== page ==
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Citizens and Corruption: The Role

For years, Malawians have decried the loss of tax-payer’s money to mismanagement or absolute corruption by public officials.

From village level to councils to the central government, funds grow wings and just disappear in thin air, which all boils down to one thing, corruption.

The problem at times is where the citizens say they do not know what amounts to corruption, which some feel that relevant authorities should have made a deliberate effort to sensitize them on what defines corruption.

The launch of the National Anti-Corruption Strategy in 2008 was thought that it would bring improvements to the anti-corruption framework of Malawi. Some believe that the country has strong anti-corruption laws, and that institutions and initiatives by the private sector complement government efforts.

However, many people claim that they know little or nothing at all about corruption, as Miriam Chipeta from Chasato Village in Mzimba district puts it, “I have heard about corruption on radio, but at random times. Nobody has explained this in detail in a way that some of us in rural areas, or the illiterate should not only know, but understand”.

Enock Kazembe from Kanyama Village in Dedza says sometimes people in villages think that corruption is a subject of the elite, that those in villages cannot do anything about it because nobody cares.

“Who listens to us in the village? For me, I heard a lot especially during campaigns, on the run-up to the past general elections. It appeared that the names that are involved belong to the upper class and we cannot say anything. Imagine that since then, we only hear about corruption on the radio, in the news about some cases in court,” he said.

Kazembe said that he has heard that citizens have a role in fighting corruption, but that it seems that citizens are not aware of this role because of ignorance. He further said that somebody should sensitize ordinary Malawians who, like him, believe that they are given a raw deal through the mismanagement of the tax-payer’s money.

The graft-busting body, the Anti-Corruption Bureau (ACB) spokesperson Egrita Ndala said that corruption retards development and there is a great need for citizens to realize that. While acknowledging that some may not fully understand the gravity of this problem, for many it’s just about a change of mindset, because some just feel that it is not their business.

“Where some people may think that when resources are mismanaged or stolen does not concern them, or it’s not their problem, all those things, for them to now come to realize that this corruption is affecting each one of them as an individual, we need to reach a point where each one of us has to realize that corruption is affecting us directly. Where service delivery is affected and the citizens feel lacking in different sectors, then that should be a deciding moment”, said Ndala.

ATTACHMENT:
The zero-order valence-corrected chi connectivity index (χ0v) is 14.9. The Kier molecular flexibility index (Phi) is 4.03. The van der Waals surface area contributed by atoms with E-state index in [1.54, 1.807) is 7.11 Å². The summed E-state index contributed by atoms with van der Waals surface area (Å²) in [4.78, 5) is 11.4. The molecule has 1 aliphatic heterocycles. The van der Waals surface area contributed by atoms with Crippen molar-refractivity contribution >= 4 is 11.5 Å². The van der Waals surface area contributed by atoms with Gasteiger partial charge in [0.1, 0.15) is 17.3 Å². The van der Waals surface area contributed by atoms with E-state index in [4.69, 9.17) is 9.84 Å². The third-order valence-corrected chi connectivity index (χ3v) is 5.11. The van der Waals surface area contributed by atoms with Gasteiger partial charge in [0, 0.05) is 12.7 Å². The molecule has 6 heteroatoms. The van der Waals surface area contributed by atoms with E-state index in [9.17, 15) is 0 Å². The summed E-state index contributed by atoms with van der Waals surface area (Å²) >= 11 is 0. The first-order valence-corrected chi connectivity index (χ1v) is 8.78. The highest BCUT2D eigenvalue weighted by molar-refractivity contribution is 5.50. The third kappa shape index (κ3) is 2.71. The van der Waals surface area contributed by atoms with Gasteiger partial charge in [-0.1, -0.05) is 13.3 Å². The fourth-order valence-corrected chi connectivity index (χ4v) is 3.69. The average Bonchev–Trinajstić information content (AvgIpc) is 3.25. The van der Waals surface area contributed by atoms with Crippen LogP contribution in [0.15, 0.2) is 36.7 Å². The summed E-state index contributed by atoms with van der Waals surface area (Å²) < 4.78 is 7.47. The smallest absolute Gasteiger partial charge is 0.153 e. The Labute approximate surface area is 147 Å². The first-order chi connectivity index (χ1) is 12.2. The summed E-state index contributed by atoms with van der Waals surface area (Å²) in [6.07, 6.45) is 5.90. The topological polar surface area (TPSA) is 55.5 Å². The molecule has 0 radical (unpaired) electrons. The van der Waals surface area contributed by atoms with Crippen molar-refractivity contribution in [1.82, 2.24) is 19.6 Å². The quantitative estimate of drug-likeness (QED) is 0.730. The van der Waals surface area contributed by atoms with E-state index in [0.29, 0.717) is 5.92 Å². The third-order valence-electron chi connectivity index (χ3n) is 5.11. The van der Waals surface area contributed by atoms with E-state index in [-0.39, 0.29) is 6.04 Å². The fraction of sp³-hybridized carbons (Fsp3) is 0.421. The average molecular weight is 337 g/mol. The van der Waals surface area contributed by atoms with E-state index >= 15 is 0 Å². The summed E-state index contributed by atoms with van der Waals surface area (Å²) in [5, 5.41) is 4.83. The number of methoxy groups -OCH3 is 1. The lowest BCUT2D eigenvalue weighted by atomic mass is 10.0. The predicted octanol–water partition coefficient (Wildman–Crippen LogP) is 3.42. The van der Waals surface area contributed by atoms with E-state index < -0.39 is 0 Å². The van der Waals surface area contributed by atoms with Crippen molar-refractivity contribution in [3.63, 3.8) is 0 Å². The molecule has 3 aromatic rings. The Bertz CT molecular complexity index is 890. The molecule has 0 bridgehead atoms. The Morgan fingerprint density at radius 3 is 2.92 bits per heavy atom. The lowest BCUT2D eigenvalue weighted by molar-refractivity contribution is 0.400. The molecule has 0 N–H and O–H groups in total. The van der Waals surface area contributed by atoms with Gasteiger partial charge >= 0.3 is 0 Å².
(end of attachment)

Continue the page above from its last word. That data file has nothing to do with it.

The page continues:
The Center for Social Accountability and Transparency (CSAT), through its executive director Willie Kambwandira says citizens play a very critical role in as far as fighting corruption is concerned. He cited the National Anti-Corruption Strategy II which recognizes citizens; civil society and media for example, as having a responsibility to expose corruption.

“But we must also realize that for this to effectively happen, for citizens to actively participate, they must be motivated by seeing that cases that have been reported are being addressed, prosecuted, concluded, and justice is served on the citizens. This is one of the elements that is lacking in our case and as a result, citizens are not motivated to even report cases, so it is very important for enforcement agencies, the judiciary, the Anti-Corruption Bureau, other actors, to genuinely, seriously, take corruption reports from citizens seriously”, he said.

He added, “Citizens have this responsibility to demand accountability on corruption cases. We cannot have corruption cases for over ten years. The only way is to become radical if the battle is to be won”.

This was echoed by a governance expert Victor Chipofya who said that the damage that has been done by corruption can be reversed by the citizens through reporting corruption, and especially by not getting involved in corruption as individuals.

“Whatever positions we have in society; we can use that to influence change. That is without considering specific positions. Even at village level, because corruption has not spared the villages, churches, schools! It is everywhere, and we, us, should take it upon ourselves if we have to save the resources, the taxpayers money, and improve service delivery”, he said.

The NACS II has concrete complementary goals that Malawians across the board care about; improving the quality and accessibility of public services, promoting the rule of law by strengthening the ability of law enforcement agencies to investigate and prosecute corrupt individuals and recover their illicit assets, as well as promoting a culture of integrity and accountability, which Chipeta and Kazembe said they wished a day would come to see this come to pass.

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Last modified on Thursday, 25/04/2024

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